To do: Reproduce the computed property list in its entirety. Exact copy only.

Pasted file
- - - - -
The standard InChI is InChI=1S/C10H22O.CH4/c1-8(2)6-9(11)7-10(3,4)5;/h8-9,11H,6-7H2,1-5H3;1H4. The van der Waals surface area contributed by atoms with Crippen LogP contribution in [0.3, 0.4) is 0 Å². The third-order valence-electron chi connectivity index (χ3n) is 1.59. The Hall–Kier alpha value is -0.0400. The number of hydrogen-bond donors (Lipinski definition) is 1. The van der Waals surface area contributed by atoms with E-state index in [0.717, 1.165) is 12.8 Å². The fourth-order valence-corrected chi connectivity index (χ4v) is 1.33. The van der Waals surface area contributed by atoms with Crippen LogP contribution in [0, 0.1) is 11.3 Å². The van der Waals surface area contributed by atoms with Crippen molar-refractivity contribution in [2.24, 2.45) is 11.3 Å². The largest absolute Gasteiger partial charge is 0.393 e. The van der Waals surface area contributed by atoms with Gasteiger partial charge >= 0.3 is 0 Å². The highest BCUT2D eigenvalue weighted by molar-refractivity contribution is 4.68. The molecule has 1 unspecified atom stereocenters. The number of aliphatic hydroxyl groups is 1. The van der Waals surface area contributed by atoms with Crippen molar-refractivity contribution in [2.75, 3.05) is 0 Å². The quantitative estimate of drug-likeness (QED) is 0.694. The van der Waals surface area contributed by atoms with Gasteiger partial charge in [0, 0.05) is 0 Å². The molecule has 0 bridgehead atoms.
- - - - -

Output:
The standard InChI is InChI=1S/C10H22O.CH4/c1-8(2)6-9(11)7-10(3,4)5;/h8-9,11H,6-7H2,1-5H3;1H4. The van der Waals surface area contributed by atoms with Crippen LogP contribution in [0.3, 0.4) is 0 Å². The third-order valence-electron chi connectivity index (χ3n) is 1.59. The Hall–Kier alpha value is -0.0400. The number of hydrogen-bond donors (Lipinski definition) is 1. The van der Waals surface area contributed by atoms with E-state index in [0.717, 1.165) is 12.8 Å². The fourth-order valence-corrected chi connectivity index (χ4v) is 1.33. The van der Waals surface area contributed by atoms with Crippen LogP contribution in [0, 0.1) is 11.3 Å². The van der Waals surface area contributed by atoms with Crippen molar-refractivity contribution in [2.24, 2.45) is 11.3 Å². The largest absolute Gasteiger partial charge is 0.393 e. The van der Waals surface area contributed by atoms with Gasteiger partial charge >= 0.3 is 0 Å². The highest BCUT2D eigenvalue weighted by molar-refractivity contribution is 4.68. The molecule has 1 unspecified atom stereocenters. The number of aliphatic hydroxyl groups is 1. The van der Waals surface area contributed by atoms with Crippen molar-refractivity contribution in [2.75, 3.05) is 0 Å². The quantitative estimate of drug-likeness (QED) is 0.694. The van der Waals surface area contributed by atoms with Gasteiger partial charge in [0, 0.05) is 0 Å². The molecule has 0 bridgehead atoms.